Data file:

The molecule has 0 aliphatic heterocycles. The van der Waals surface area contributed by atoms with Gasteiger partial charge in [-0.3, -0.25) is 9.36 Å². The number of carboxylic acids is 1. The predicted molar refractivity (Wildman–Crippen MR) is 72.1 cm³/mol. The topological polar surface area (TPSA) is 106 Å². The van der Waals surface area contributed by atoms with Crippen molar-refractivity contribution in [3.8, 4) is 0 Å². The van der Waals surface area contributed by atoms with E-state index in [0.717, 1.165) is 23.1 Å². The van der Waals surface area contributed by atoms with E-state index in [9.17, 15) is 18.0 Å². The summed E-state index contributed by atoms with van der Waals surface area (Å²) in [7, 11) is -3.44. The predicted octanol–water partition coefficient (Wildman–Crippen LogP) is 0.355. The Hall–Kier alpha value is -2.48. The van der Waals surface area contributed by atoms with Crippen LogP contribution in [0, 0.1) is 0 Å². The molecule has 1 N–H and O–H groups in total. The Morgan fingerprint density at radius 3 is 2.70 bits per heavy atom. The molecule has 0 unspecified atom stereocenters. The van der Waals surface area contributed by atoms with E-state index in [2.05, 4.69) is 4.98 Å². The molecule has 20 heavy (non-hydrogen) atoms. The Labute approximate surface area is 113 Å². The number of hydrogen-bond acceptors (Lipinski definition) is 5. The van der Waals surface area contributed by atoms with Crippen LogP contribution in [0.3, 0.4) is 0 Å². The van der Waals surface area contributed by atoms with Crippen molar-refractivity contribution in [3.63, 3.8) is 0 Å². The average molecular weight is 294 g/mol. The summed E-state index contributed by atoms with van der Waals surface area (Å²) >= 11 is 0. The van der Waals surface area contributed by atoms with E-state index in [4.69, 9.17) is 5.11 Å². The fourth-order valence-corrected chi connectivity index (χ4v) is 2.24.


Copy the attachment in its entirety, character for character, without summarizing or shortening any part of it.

The molecule has 0 aliphatic heterocycles. The van der Waals surface area contributed by atoms with Gasteiger partial charge in [-0.3, -0.25) is 9.36 Å². The number of carboxylic acids is 1. The predicted molar refractivity (Wildman–Crippen MR) is 72.1 cm³/mol. The topological polar surface area (TPSA) is 106 Å². The van der Waals surface area contributed by atoms with Crippen molar-refractivity contribution in [3.8, 4) is 0 Å². The van der Waals surface area contributed by atoms with E-state index in [0.717, 1.165) is 23.1 Å². The van der Waals surface area contributed by atoms with E-state index in [9.17, 15) is 18.0 Å². The summed E-state index contributed by atoms with van der Waals surface area (Å²) in [7, 11) is -3.44. The predicted octanol–water partition coefficient (Wildman–Crippen LogP) is 0.355. The Hall–Kier alpha value is -2.48. The van der Waals surface area contributed by atoms with Crippen LogP contribution in [0, 0.1) is 0 Å². The molecule has 1 N–H and O–H groups in total. The Morgan fingerprint density at radius 3 is 2.70 bits per heavy atom. The molecule has 0 unspecified atom stereocenters. The van der Waals surface area contributed by atoms with E-state index in [2.05, 4.69) is 4.98 Å². The molecule has 20 heavy (non-hydrogen) atoms. The Labute approximate surface area is 113 Å². The number of hydrogen-bond acceptors (Lipinski definition) is 5. The van der Waals surface area contributed by atoms with Crippen LogP contribution in [0.3, 0.4) is 0 Å². The van der Waals surface area contributed by atoms with Crippen molar-refractivity contribution in [3.63, 3.8) is 0 Å². The average molecular weight is 294 g/mol. The summed E-state index contributed by atoms with van der Waals surface area (Å²) >= 11 is 0. The van der Waals surface area contributed by atoms with E-state index in [4.69, 9.17) is 5.11 Å². The fourth-order valence-corrected chi connectivity index (χ4v) is 2.24.